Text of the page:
According to Rett Davis whose Gardening Q&A appears in The Burlington Times-News, "All of the above mentioned spring flowering bulbs are in the genus Narcissus. They are all classified and separated into 12 divisions. The division that each one is placed in is determined on the length of the corolla. The corolla is the flower tube. The corolla can be white, yellow, peach and bi-colors. The name daffodil and narcissus can be used interchangeably. Jonquils on the other hand have yellow flowers, a strong scent and the leaves are hollow. Daffodils and narcissus have flat leaves. The term jonquil should be applied to daffodils that are in Division 7 and 10. Buttercups are just another common name for daffodils. There are literally thousands of daffodil cultivars and they are our most dependable long lasting spring flowering bulb. Voles won't eat them because the bulbs are poisonous."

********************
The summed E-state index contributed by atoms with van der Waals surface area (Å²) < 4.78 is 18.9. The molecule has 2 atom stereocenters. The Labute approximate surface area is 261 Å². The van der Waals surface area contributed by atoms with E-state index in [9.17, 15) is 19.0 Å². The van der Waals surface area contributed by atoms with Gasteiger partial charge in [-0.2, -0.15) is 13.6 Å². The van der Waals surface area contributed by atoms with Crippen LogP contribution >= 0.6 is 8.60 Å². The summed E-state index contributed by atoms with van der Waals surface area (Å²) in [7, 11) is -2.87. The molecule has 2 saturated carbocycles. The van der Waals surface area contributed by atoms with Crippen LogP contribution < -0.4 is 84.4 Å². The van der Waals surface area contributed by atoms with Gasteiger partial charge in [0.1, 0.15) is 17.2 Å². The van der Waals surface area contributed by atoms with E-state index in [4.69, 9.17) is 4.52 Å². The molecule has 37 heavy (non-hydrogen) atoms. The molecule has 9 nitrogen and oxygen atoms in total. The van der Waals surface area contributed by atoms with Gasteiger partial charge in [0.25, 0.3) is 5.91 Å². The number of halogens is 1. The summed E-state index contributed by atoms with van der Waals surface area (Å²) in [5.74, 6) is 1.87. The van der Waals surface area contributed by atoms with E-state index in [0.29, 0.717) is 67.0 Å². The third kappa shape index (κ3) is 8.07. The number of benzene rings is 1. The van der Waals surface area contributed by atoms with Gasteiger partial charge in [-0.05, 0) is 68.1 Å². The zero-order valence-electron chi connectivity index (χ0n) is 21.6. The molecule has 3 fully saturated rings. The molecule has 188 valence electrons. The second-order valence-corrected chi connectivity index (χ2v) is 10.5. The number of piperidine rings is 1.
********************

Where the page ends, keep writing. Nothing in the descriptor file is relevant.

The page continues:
Remind me next fall to cut down the ornamental grasses and not be fooled into thinking they will provide winter interest to the landscape. We get too much snow for them to be interesting and I don't like cleaning them up in the spring.
Do any of you use the water-retaining crystals called Soil Moist? I have numerous hosta and astilbe growing near many of the big trees in our yard and think they'd do better if the tree roots didn't soak up all the water.
It's true what they say in this part of the country that March is the cruelest month, as evidenced by the mostly drab brown photos posted above. To make up for the lack of color, I'm including a picture of my son's birthday cake. P3 put the candles on it....all 41 of them. Also adding a photo of the b-day card. It took him a long time with the glue stick to make that border and I didn't have the heart to tell him birthday was spelled wrong. It's the thought that counts, right?